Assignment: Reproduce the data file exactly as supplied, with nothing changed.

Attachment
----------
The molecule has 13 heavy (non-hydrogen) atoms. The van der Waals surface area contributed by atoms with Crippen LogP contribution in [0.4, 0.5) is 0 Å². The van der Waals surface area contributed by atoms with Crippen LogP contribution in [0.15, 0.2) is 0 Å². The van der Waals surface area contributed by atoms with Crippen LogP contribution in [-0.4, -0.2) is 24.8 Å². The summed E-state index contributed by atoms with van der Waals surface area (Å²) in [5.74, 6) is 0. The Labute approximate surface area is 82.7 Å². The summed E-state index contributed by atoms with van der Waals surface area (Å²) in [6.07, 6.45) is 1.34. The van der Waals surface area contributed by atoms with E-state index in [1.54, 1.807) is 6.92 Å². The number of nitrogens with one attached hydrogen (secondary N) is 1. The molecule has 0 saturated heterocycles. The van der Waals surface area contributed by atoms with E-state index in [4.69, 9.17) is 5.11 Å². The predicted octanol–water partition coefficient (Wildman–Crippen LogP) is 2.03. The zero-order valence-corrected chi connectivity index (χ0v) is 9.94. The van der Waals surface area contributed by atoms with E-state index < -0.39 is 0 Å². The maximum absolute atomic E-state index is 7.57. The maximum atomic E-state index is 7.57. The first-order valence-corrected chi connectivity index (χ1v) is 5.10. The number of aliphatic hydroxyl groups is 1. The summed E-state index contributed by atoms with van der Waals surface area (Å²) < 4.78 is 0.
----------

The molecule has 13 heavy (non-hydrogen) atoms. The van der Waals surface area contributed by atoms with Crippen LogP contribution in [0.4, 0.5) is 0 Å². The van der Waals surface area contributed by atoms with Crippen LogP contribution in [0.15, 0.2) is 0 Å². The van der Waals surface area contributed by atoms with Crippen LogP contribution in [-0.4, -0.2) is 24.8 Å². The summed E-state index contributed by atoms with van der Waals surface area (Å²) in [5.74, 6) is 0. The Labute approximate surface area is 82.7 Å². The summed E-state index contributed by atoms with van der Waals surface area (Å²) in [6.07, 6.45) is 1.34. The van der Waals surface area contributed by atoms with E-state index in [1.54, 1.807) is 6.92 Å². The number of nitrogens with one attached hydrogen (secondary N) is 1. The molecule has 0 saturated heterocycles. The van der Waals surface area contributed by atoms with E-state index in [4.69, 9.17) is 5.11 Å². The predicted octanol–water partition coefficient (Wildman–Crippen LogP) is 2.03. The zero-order valence-corrected chi connectivity index (χ0v) is 9.94. The van der Waals surface area contributed by atoms with E-state index < -0.39 is 0 Å². The maximum absolute atomic E-state index is 7.57. The maximum atomic E-state index is 7.57. The first-order valence-corrected chi connectivity index (χ1v) is 5.10. The number of aliphatic hydroxyl groups is 1. The summed E-state index contributed by atoms with van der Waals surface area (Å²) < 4.78 is 0.